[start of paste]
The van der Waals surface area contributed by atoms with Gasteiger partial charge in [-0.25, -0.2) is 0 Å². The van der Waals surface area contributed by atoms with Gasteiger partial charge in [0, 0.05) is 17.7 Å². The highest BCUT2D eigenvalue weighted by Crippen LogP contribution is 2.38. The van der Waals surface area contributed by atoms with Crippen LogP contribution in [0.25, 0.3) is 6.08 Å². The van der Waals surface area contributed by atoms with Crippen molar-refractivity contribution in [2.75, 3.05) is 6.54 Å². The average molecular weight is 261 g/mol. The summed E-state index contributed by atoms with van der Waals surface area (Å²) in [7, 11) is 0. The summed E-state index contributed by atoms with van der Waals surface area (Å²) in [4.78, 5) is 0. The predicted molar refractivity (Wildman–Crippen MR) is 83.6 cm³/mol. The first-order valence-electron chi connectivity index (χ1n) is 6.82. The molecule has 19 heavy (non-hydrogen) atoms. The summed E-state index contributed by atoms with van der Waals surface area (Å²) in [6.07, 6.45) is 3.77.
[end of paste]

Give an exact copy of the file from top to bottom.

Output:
The van der Waals surface area contributed by atoms with Gasteiger partial charge in [-0.25, -0.2) is 0 Å². The van der Waals surface area contributed by atoms with Gasteiger partial charge in [0, 0.05) is 17.7 Å². The highest BCUT2D eigenvalue weighted by Crippen LogP contribution is 2.38. The van der Waals surface area contributed by atoms with Crippen LogP contribution in [0.25, 0.3) is 6.08 Å². The van der Waals surface area contributed by atoms with Crippen molar-refractivity contribution in [2.75, 3.05) is 6.54 Å². The average molecular weight is 261 g/mol. The summed E-state index contributed by atoms with van der Waals surface area (Å²) in [7, 11) is 0. The summed E-state index contributed by atoms with van der Waals surface area (Å²) in [4.78, 5) is 0. The predicted molar refractivity (Wildman–Crippen MR) is 83.6 cm³/mol. The first-order valence-electron chi connectivity index (χ1n) is 6.82. The molecule has 19 heavy (non-hydrogen) atoms. The summed E-state index contributed by atoms with van der Waals surface area (Å²) in [6.07, 6.45) is 3.77.